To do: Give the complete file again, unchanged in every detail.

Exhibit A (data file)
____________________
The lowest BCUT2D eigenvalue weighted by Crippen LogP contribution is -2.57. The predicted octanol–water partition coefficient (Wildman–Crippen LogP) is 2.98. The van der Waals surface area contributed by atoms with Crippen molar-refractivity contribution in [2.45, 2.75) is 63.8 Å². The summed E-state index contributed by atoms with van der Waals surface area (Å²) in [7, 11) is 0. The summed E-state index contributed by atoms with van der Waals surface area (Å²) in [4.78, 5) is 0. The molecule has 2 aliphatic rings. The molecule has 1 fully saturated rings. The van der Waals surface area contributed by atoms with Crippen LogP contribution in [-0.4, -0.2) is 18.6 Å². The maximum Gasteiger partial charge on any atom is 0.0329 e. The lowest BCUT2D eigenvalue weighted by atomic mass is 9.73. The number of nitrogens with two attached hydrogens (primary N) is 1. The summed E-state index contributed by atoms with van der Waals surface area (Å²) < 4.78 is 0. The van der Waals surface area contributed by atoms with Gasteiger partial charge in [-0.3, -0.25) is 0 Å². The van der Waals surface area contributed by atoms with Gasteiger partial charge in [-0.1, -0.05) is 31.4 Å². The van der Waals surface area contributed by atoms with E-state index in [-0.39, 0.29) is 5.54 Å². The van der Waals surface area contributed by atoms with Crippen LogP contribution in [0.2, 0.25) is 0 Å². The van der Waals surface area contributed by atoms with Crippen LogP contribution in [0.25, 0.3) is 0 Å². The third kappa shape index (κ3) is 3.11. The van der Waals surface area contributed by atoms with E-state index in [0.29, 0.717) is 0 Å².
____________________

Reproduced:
The lowest BCUT2D eigenvalue weighted by Crippen LogP contribution is -2.57. The predicted octanol–water partition coefficient (Wildman–Crippen LogP) is 2.98. The van der Waals surface area contributed by atoms with Crippen molar-refractivity contribution in [2.45, 2.75) is 63.8 Å². The summed E-state index contributed by atoms with van der Waals surface area (Å²) in [7, 11) is 0. The summed E-state index contributed by atoms with van der Waals surface area (Å²) in [4.78, 5) is 0. The molecule has 2 aliphatic rings. The molecule has 1 fully saturated rings. The van der Waals surface area contributed by atoms with Crippen LogP contribution in [-0.4, -0.2) is 18.6 Å². The maximum Gasteiger partial charge on any atom is 0.0329 e. The lowest BCUT2D eigenvalue weighted by atomic mass is 9.73. The number of nitrogens with two attached hydrogens (primary N) is 1. The summed E-state index contributed by atoms with van der Waals surface area (Å²) < 4.78 is 0. The van der Waals surface area contributed by atoms with Gasteiger partial charge in [-0.3, -0.25) is 0 Å². The van der Waals surface area contributed by atoms with Gasteiger partial charge in [-0.1, -0.05) is 31.4 Å². The van der Waals surface area contributed by atoms with E-state index in [-0.39, 0.29) is 5.54 Å². The van der Waals surface area contributed by atoms with Crippen LogP contribution in [0.2, 0.25) is 0 Å². The van der Waals surface area contributed by atoms with Crippen LogP contribution in [0.25, 0.3) is 0 Å². The third kappa shape index (κ3) is 3.11. The van der Waals surface area contributed by atoms with E-state index in [0.29, 0.717) is 0 Å².